|Mary Boxley Bullington, "Red Tyger-Cat." Collage|
of 3 acrylic collographs of the same collage on paper
(drawing in black gesso) 22 1/4" x 27."
At this point in the tale (p. 101), Pip has run away from the orphanage. After adventure and misadventure riding the rails, he has found a resting place with a sort of family. In this paragraph, they are all at a meeting with Pip's teacher, who is a contrast to a prior one. Pip has been thinking about Tecumseh and the Red Sticks and the Creek War just before this passage; he has a passion for history. "Mrs. Shook" is Clemmie, "the big-bellied girl."
Here it is:
Pip wondered what she meant by "Mrs. Shook" for a moment; then the voices blurred and lapped at the edge of his consciousness. He was still thinking about the Red Sticks, but he smiled as he watched them chat, not because he was remembering the bad meeting of the year past and comparing it to this--when he put something aside, he put it aside completely--but because he felt suddenly content. Another boy might have been ashamed of the Countess or the retired trainman or even of the big-bellied girl, but the thought never occurred to him. The room brightened as if the sun had suddenly fallen a great deal closer to the earth, and the figures became indistinct in the light. Years later, he could remember almost nothing of that half hour except the Red Sticks, pounding along the riverbank, and how the teacher had touched him as if anointing him for a task.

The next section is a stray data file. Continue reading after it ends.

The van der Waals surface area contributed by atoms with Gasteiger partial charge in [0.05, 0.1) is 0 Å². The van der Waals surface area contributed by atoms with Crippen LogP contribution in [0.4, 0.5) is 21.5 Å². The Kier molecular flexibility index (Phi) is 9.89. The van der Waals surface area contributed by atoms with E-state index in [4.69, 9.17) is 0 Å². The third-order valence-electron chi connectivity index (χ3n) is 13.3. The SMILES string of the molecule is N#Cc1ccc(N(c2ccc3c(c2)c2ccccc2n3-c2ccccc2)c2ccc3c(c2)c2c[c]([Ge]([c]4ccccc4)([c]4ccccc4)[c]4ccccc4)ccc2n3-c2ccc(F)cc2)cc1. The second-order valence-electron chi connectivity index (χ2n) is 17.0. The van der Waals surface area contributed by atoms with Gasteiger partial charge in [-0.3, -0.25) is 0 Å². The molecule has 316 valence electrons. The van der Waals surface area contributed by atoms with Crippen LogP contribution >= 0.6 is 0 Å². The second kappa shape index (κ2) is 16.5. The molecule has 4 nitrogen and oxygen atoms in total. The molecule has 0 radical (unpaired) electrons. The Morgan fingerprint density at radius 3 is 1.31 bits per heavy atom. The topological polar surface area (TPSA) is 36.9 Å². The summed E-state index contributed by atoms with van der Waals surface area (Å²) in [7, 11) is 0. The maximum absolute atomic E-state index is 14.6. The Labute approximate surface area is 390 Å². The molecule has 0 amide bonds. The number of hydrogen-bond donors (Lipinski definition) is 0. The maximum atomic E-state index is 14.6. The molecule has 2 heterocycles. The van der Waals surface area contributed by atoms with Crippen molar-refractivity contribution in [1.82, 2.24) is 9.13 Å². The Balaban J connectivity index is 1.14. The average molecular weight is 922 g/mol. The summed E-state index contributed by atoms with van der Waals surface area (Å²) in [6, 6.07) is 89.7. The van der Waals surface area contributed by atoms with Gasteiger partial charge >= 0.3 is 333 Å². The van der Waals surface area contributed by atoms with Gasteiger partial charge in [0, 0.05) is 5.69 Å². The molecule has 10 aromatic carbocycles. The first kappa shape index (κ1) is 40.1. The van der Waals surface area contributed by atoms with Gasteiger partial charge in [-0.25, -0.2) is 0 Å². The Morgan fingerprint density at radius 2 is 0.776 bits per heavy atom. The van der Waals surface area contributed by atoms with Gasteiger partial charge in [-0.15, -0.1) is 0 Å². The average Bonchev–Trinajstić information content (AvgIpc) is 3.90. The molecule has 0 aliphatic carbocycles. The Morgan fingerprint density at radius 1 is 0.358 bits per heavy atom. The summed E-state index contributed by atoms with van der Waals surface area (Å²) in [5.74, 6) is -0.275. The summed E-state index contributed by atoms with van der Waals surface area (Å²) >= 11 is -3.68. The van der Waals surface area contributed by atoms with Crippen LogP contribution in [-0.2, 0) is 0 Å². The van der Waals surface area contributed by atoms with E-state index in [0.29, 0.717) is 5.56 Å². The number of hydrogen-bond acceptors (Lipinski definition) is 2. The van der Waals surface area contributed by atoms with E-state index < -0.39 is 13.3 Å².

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Alas, I must once again remind large numbers of Chinese salesmen and other worldwide peddlers that if they fall into the Gulf of Spam, they will be eaten by roaming Balrogs. The rest of you, lovers of grace, poetry, and horses (nod to Yeats--you do not have to be fond of horses), feel free to leave fascinating missives and curious arguments.